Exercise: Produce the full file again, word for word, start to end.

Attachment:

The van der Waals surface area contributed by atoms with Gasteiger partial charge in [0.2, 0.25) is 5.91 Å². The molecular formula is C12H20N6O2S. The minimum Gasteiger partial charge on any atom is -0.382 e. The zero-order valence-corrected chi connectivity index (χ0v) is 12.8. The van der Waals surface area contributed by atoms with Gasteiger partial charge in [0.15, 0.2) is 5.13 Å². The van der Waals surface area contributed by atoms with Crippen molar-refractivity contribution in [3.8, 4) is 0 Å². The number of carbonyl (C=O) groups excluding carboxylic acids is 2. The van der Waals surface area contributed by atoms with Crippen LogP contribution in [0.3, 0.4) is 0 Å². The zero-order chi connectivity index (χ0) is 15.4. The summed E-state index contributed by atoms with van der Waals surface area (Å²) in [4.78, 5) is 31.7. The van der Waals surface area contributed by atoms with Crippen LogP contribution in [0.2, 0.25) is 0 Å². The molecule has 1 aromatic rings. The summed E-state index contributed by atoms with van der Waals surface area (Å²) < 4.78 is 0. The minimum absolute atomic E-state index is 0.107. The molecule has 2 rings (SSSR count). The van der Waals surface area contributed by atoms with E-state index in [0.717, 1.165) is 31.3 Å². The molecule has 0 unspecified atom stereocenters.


The van der Waals surface area contributed by atoms with Gasteiger partial charge in [0.2, 0.25) is 5.91 Å². The molecular formula is C12H20N6O2S. The minimum Gasteiger partial charge on any atom is -0.382 e. The zero-order valence-corrected chi connectivity index (χ0v) is 12.8. The van der Waals surface area contributed by atoms with Gasteiger partial charge in [0.15, 0.2) is 5.13 Å². The van der Waals surface area contributed by atoms with Crippen molar-refractivity contribution in [3.8, 4) is 0 Å². The number of carbonyl (C=O) groups excluding carboxylic acids is 2. The van der Waals surface area contributed by atoms with Crippen LogP contribution in [0.3, 0.4) is 0 Å². The zero-order chi connectivity index (χ0) is 15.4. The summed E-state index contributed by atoms with van der Waals surface area (Å²) in [4.78, 5) is 31.7. The van der Waals surface area contributed by atoms with Crippen LogP contribution in [0.2, 0.25) is 0 Å². The molecule has 1 aromatic rings. The summed E-state index contributed by atoms with van der Waals surface area (Å²) < 4.78 is 0. The minimum absolute atomic E-state index is 0.107. The molecule has 2 rings (SSSR count). The van der Waals surface area contributed by atoms with E-state index in [0.717, 1.165) is 31.3 Å². The molecule has 0 unspecified atom stereocenters.